SOME COPY TIPS FROM AN OLD HANDWritten by Patrick Quinn
I have been in ad game for a long, long time. I have trained hundreds of writers, and I've been responsible for shifting millions of dollars in product worldwide. Here are just a few tips that I hope will help you do a better job, and make a bigger name for yourself.
One. Whatever copy job you are working on - brochure, mailer, sales letter, press ad - always include a headline. A pertinent headline. A selling headline. This headline will be, or should be, powerful enough or intriguing enough to draw your target into compass of body copy. If it can do that, you are on a winner. To put it simply, your headline should be a snapshot of your sales message - a précis of your offer or promise. In other words, a headline that says: Buy this product and get this benefit.
Two. Always remember, people don't buy products, they buy benefits of owning those products. A man doesn't buy a sports car because it is precision engineered or aesthetically designed. He buys it because of ego-boost it gives him. It shows world that he has made it. Likewise, a woman doesn't by a cocktail dress by Camille of Paris simply because of cut or exquisite stitching. She buys it for cachet that is attached to label. She would probably look as good in a dress from a High Street department store, but she wouldn't feel as good. And that's benefit.
Three. Around 30% of all copy headlines are both useless and irrelevant The worst of them often take form of puns or are re-workings of current film titles or song titles. Puns are fine if they are appropriate, which they seldom are. And writer who tries to demonstrate how cool he is by working his product message into a film or song title is usually doing a lot for sales of movie tickets and CDs, but very little for his client. The moral is this. State your sales proposition cleverly, wittily, stridently or emotively, but never ever employ a device simply because it's easy thing to do. If you can't be original, at least be positive.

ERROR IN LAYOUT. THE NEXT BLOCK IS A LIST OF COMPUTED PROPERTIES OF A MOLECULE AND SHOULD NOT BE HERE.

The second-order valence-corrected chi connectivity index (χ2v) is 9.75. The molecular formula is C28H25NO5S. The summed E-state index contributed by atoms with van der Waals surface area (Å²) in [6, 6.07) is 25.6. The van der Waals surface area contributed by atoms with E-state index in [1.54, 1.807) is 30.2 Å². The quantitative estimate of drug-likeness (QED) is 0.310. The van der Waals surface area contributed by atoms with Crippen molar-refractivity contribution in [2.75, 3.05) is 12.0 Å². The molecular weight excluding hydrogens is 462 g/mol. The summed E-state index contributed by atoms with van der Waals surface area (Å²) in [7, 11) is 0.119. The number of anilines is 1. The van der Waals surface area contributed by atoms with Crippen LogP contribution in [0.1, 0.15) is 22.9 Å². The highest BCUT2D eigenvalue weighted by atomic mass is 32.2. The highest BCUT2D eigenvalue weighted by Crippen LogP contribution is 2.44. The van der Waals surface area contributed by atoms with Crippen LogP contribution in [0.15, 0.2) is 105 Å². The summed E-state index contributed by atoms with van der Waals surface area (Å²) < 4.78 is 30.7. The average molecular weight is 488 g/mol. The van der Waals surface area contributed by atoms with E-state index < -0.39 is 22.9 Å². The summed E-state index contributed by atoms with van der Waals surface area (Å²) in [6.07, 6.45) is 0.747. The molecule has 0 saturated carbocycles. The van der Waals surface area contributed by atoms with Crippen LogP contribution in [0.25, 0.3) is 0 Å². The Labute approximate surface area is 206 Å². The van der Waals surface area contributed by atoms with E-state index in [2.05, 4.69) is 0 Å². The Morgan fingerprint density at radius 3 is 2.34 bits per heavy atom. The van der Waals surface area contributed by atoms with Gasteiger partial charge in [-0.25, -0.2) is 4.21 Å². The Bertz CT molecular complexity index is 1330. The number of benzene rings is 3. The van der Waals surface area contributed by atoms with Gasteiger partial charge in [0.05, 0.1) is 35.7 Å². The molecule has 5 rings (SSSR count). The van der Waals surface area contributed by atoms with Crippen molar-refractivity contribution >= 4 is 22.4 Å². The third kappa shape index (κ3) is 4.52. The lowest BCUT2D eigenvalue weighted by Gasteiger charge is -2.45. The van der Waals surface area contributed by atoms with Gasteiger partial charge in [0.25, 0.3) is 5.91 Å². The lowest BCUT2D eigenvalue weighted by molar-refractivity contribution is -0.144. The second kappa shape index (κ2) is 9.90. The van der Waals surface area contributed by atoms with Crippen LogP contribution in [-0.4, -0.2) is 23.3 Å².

A LESSON IN ADVERTISING FROM THE EIGHTEENTH CENTURYWritten by Patrick Quinn
Back in 1760s, great Dr Samuel Johnson delivered himself of dictum that 'promise, large promise is soul of advertising'. It's a good thought, a great thought; and I contend that what was true then is equally true today. But it seems to me that modern advertisers are tying themselves into unnecessary knots in an attempt to reach audiences which they believe are becoming increasingly indifferent to their blandishments.
Well, yes, markets are turning deaf ears and blind eyes, but they always have done, though not for reasons generally espoused by world's marketers. I am convinced that despite all sophisticated research and marketing effort that goes into advertising these days, real reason that markets are indifferent to advertising is because much of it ignores many splendoured principle that people don't buy products, they buy benefits of owning those products.
Today, great proportion of advertisers don't deliver sales messages, they tell what they hope are emotive stories with which market can empathise, then they drop product in as an afterthought, hoping that enough emotional cross-communication has been achieved for people to reach for their credit cards. That it doesn't and people won't has resulted in huge advertising budget cut-backs in developed world in recent years. Only a manufacturer who has taken leave of his senses will throw even more money at a strategy that doesn't work.
The strategy responsible operates under title Emotional Sales Proposition (ESP), thought in some quarters to be an advance on Unique Sales Proposition (USP) which, on contrary, does actually work. What has been overlooked or, more likely, ignored, is that in developing principle of USP in late 1950s, brilliant Rosser Reeves was striving to replace an advertising strategy that had been in situ for 30 or so years and was fast running out of steam. What was device he was hoping to supersede? Well, by any other name, it was emotional sales proposition. I won't bore you with detail, but if you'd like to find out more, you should lay your hands on Reeves' book, Reality in Advertising (MacGibbon & Kee - 1961). It could be an eye-opener.